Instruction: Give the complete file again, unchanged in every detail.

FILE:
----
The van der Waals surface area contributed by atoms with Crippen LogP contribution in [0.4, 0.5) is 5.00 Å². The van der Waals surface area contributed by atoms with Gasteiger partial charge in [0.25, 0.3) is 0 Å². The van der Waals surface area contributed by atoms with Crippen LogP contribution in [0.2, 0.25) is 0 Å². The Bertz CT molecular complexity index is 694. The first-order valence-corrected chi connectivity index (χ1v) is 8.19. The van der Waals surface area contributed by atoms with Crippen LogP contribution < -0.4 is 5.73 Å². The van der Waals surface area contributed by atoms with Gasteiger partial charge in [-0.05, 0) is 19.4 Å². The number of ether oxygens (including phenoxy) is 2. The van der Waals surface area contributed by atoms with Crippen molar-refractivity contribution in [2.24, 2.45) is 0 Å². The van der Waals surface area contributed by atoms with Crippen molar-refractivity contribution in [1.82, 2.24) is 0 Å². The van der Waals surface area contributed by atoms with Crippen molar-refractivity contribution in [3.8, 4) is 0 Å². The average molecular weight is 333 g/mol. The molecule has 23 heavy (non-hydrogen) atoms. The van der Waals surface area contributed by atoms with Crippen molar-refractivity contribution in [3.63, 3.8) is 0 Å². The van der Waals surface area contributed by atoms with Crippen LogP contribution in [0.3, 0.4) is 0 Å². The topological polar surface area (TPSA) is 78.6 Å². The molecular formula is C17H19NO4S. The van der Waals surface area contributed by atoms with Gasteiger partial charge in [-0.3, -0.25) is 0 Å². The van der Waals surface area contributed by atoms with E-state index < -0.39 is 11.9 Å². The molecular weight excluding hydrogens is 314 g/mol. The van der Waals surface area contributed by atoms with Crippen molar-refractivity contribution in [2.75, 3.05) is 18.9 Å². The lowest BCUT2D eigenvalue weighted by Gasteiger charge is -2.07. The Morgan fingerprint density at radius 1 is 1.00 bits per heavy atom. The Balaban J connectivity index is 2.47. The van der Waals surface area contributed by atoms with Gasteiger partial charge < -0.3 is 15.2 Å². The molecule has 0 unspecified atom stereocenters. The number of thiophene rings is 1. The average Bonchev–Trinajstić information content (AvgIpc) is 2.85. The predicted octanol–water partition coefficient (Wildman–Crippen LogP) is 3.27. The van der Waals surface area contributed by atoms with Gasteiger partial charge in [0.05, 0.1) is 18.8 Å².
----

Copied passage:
The van der Waals surface area contributed by atoms with Crippen LogP contribution in [0.4, 0.5) is 5.00 Å². The van der Waals surface area contributed by atoms with Gasteiger partial charge in [0.25, 0.3) is 0 Å². The van der Waals surface area contributed by atoms with Crippen LogP contribution in [0.2, 0.25) is 0 Å². The Bertz CT molecular complexity index is 694. The first-order valence-corrected chi connectivity index (χ1v) is 8.19. The van der Waals surface area contributed by atoms with Crippen LogP contribution < -0.4 is 5.73 Å². The van der Waals surface area contributed by atoms with Gasteiger partial charge in [-0.05, 0) is 19.4 Å². The number of ether oxygens (including phenoxy) is 2. The van der Waals surface area contributed by atoms with Crippen molar-refractivity contribution in [2.24, 2.45) is 0 Å². The van der Waals surface area contributed by atoms with Crippen molar-refractivity contribution in [1.82, 2.24) is 0 Å². The van der Waals surface area contributed by atoms with Crippen molar-refractivity contribution in [3.8, 4) is 0 Å². The average molecular weight is 333 g/mol. The molecule has 23 heavy (non-hydrogen) atoms. The van der Waals surface area contributed by atoms with Crippen molar-refractivity contribution in [3.63, 3.8) is 0 Å². The van der Waals surface area contributed by atoms with Crippen LogP contribution in [0.3, 0.4) is 0 Å². The topological polar surface area (TPSA) is 78.6 Å². The molecular formula is C17H19NO4S. The van der Waals surface area contributed by atoms with Gasteiger partial charge in [-0.3, -0.25) is 0 Å². The van der Waals surface area contributed by atoms with E-state index < -0.39 is 11.9 Å². The molecular weight excluding hydrogens is 314 g/mol. The van der Waals surface area contributed by atoms with Crippen molar-refractivity contribution in [2.75, 3.05) is 18.9 Å². The lowest BCUT2D eigenvalue weighted by Gasteiger charge is -2.07. The Morgan fingerprint density at radius 1 is 1.00 bits per heavy atom. The Balaban J connectivity index is 2.47. The van der Waals surface area contributed by atoms with Gasteiger partial charge < -0.3 is 15.2 Å². The molecule has 0 unspecified atom stereocenters. The number of thiophene rings is 1. The average Bonchev–Trinajstić information content (AvgIpc) is 2.85. The predicted octanol–water partition coefficient (Wildman–Crippen LogP) is 3.27. The van der Waals surface area contributed by atoms with Gasteiger partial charge in [0.05, 0.1) is 18.8 Å².